Notice that I'm not tricking you here; I definitely couldn't do this one in my head. The next cell tells you what $b$ really is, as well as confirms that Sage is using modular numbers, not normal integers.
16 <type 'sage.rings.finite_rings.integer_mod.IntegerMod_int'> 16 <type 'sage.rings.finite_rings.integer_mod.IntegerMod_int'> 
There are two main sets of propositions that make this possible (Lemmas 3.2 and 3.3 in your text).
That means I can substitute any number congruent to $a$ for a calculation with $a$; above, I substituted $1$ for $2$, because they are congruent to each other modulo $3$. I call a number congruent to $a$ a residue of $a$, and I call the collection of all residues of $a$ the equivalence class of $a$, with notation $[a]=\{\text{all numbers congruent to }a\text{ modulo }n\}$.
So, for instance, the equivalence class we started with is $[1]=\{1, 7, 13, 19, 25, 5, 11, 6001,\ldots\}$, perhaps better written as $\{1+6n\mid n\in\mathbb{Z}\}=[1]$. You can choose your favorite number in an equivalence class to serve as a representative for all of them. Note that for the congruence relation, there are of course only finitely many classes, otherwise the division algorithm would be meaningless. The whole idea is that there are only $n$ possible remainders!
Now, not to worry, I could have done it another way. Namely: $$2^{1000000000}=(2^2)^{500000000}= 4^{500000000}\equiv 1^{500000000}=1\, .$$ What would not have been legal is first reducing $1000000000$ modulo $3$, which is to 1, because $2^1\not\equiv 1$ mod ($3$)!
See pages 40 and 41 of your text for more details on this. For instance, proving addition is welldefined goes like this: there must exist $k$ and $l$ such that $a=c+kn$ and $b=d+ln$, so $a+b=c+kn+d+ln=(c+d)+(k+l)n$, which means they have the same remainder modulo $n$.
As you saw above, knowing the 'right' residue can be very helpful. Because of this, we make two sets of them for general use; we call them complete residue system or complete set of residues for a given modulus.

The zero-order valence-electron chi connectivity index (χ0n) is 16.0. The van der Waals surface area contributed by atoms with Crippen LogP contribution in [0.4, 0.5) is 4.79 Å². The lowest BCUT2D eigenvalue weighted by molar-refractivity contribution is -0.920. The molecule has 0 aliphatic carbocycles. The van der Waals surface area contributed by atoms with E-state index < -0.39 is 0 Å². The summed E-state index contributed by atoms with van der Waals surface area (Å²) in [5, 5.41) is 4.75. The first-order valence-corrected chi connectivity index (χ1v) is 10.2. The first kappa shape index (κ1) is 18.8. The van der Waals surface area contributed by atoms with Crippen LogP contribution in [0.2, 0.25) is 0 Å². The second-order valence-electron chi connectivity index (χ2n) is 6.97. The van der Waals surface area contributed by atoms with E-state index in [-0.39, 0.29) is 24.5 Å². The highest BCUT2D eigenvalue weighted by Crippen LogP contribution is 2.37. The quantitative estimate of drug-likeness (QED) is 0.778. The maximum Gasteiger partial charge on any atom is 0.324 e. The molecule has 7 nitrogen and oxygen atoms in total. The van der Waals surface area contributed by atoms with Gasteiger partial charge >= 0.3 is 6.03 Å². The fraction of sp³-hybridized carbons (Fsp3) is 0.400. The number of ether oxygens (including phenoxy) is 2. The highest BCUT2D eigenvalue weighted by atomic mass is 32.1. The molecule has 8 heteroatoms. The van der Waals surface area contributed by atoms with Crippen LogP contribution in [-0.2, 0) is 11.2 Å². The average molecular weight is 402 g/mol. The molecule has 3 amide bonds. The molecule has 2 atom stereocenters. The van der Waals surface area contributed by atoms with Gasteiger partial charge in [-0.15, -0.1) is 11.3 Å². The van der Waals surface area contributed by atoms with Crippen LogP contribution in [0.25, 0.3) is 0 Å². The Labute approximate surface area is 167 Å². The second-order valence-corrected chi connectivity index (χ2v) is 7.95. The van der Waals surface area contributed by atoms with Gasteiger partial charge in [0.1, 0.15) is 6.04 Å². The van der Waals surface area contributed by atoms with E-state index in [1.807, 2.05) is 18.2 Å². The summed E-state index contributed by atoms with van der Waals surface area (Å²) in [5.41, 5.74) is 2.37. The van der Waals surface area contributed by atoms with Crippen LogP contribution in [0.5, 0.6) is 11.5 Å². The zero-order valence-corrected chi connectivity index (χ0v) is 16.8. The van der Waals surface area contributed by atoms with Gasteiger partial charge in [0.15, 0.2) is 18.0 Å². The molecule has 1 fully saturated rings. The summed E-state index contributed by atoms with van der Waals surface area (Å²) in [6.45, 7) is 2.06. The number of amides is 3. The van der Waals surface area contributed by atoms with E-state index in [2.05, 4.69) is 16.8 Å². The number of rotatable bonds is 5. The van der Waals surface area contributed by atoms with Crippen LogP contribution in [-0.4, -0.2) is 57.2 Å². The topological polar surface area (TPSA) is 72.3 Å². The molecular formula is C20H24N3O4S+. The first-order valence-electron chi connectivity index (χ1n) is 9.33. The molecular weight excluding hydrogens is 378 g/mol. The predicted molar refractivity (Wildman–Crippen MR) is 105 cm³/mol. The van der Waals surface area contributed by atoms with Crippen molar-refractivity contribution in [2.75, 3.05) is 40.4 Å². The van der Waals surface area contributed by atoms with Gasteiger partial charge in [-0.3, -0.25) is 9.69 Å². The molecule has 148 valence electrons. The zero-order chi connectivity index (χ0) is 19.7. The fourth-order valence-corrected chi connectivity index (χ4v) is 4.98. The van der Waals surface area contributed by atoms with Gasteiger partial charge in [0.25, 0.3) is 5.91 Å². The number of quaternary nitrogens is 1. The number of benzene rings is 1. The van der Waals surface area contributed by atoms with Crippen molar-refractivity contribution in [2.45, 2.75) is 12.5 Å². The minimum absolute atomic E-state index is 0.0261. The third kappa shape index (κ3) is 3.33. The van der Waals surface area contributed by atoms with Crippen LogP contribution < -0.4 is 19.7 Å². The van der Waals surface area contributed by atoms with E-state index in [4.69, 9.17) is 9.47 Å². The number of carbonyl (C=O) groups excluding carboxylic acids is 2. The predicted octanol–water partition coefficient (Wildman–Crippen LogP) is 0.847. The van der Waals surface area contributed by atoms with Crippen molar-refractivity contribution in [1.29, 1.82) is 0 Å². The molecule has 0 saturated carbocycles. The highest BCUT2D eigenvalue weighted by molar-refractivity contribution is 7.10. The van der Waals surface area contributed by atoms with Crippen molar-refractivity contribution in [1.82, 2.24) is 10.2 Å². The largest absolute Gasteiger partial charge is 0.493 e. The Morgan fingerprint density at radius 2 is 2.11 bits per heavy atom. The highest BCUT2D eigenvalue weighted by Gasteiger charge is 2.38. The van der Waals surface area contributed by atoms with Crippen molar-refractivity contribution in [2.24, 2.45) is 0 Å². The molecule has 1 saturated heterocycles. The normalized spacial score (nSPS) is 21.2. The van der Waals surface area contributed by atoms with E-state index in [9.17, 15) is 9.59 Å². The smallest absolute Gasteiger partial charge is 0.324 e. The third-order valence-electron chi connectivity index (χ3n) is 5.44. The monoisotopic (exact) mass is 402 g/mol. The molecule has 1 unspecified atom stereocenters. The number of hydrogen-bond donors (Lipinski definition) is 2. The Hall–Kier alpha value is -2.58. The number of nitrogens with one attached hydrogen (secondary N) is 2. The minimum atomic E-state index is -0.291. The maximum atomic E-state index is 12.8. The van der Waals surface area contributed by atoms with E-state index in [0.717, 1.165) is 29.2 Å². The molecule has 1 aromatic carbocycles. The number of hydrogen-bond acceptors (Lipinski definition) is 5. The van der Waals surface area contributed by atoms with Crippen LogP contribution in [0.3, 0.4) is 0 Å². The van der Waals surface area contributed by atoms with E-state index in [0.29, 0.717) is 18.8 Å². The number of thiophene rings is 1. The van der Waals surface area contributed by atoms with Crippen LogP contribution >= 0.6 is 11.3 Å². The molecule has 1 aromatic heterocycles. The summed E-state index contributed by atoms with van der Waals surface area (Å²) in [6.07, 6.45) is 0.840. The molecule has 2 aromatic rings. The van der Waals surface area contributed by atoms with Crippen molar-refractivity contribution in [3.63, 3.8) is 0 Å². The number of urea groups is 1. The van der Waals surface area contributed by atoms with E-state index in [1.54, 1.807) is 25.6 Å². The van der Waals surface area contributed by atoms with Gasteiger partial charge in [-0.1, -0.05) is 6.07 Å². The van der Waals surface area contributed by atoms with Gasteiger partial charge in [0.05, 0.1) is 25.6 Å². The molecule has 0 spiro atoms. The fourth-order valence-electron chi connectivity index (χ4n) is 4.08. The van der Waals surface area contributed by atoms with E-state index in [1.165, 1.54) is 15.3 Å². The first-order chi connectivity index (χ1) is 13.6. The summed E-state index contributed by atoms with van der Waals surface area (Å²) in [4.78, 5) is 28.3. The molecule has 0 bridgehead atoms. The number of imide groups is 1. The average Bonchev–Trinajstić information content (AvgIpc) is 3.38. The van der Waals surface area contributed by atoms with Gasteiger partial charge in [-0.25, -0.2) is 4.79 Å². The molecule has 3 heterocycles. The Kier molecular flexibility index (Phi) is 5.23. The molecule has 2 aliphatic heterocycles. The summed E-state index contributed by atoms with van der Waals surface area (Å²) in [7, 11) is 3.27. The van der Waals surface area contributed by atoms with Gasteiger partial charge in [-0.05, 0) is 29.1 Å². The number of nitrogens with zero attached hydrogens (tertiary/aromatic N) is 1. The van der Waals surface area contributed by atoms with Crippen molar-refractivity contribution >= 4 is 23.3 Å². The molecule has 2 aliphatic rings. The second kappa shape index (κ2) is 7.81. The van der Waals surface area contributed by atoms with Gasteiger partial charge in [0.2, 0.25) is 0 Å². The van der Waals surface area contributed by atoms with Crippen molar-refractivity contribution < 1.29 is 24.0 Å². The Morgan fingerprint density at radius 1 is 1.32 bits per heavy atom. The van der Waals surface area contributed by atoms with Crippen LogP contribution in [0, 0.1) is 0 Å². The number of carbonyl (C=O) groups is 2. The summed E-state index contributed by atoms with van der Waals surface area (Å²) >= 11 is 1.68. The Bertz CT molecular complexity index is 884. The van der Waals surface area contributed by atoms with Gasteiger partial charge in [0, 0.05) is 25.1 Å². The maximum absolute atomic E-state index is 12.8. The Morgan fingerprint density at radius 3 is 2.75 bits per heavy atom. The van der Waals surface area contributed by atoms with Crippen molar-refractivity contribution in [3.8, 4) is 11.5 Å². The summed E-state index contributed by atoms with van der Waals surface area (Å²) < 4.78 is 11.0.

It turns out that there is a way to make an algorithm out of this. We take advantage of the fact that for any number $a$, $a^{2^1}=a^2$, $a^{2^2}=(a^2)^2$, $a^{2^3}=(a^{2^2})^2$, and in general $a^{2^n}=(a^{2^{n1}})^2$.
For instance, to compute $x^{20}$, compute $x^2$, square that for $(x^2)^2=x^{2^2}$, and square twice more for $x^{2^3}$ and $x^{2^4}$  reducing modulo $n$ at each point. Now write $$x^{20}=x^{2^4+2^2}=x^{2^2}\cdot x^{2^4}$$ and do this final multiplication mod ($n$)! You might want to try it to see you get the same thing.
I can try that with something more annoying  calculating $2^{23}$ mod ($11$): $$23=2^4+2^2+2+1\text{, so }2^{23}=2^{2^4}\cdot 2^{2^2}\cdot 2^2\cdot 2\, .\text{ Now }2^2\equiv 4\text{ mod (11), }4^2\equiv 5\text{ mod (11), }5^2\equiv 3\text{ mod (11), and }3^2\equiv 9\text{ mod (11),}$$ $$\text{so we get }2^{2^4}\cdot 2^{2^2}\cdot 2^2\cdot 2\equiv 9\cdot 5\cdot 4\cdot 2\equiv 18\cdot 20\equiv 7\cdot 9\equiv 63\equiv 3\equiv 8\text{ mod (11) all by hand!}$$
(Those interested in efficiency should note that this requires roughly two times the number of binary digits of your number operations, or about $2\log_2 (n)$ operations, as opposed to normal powers which might require $n$ operations; in addition, you only deal with numbers at most size $n^2$, as opposed to gigantic ones, when you mod out after each step.)
This has been fun and all. But why are we doing all this? There are two reasons.
Definition: We call the set of equivalence classes modulo $n$ the integers modulo n, and denote them by $\mathbb{Z}_n$.
Homework to hand in: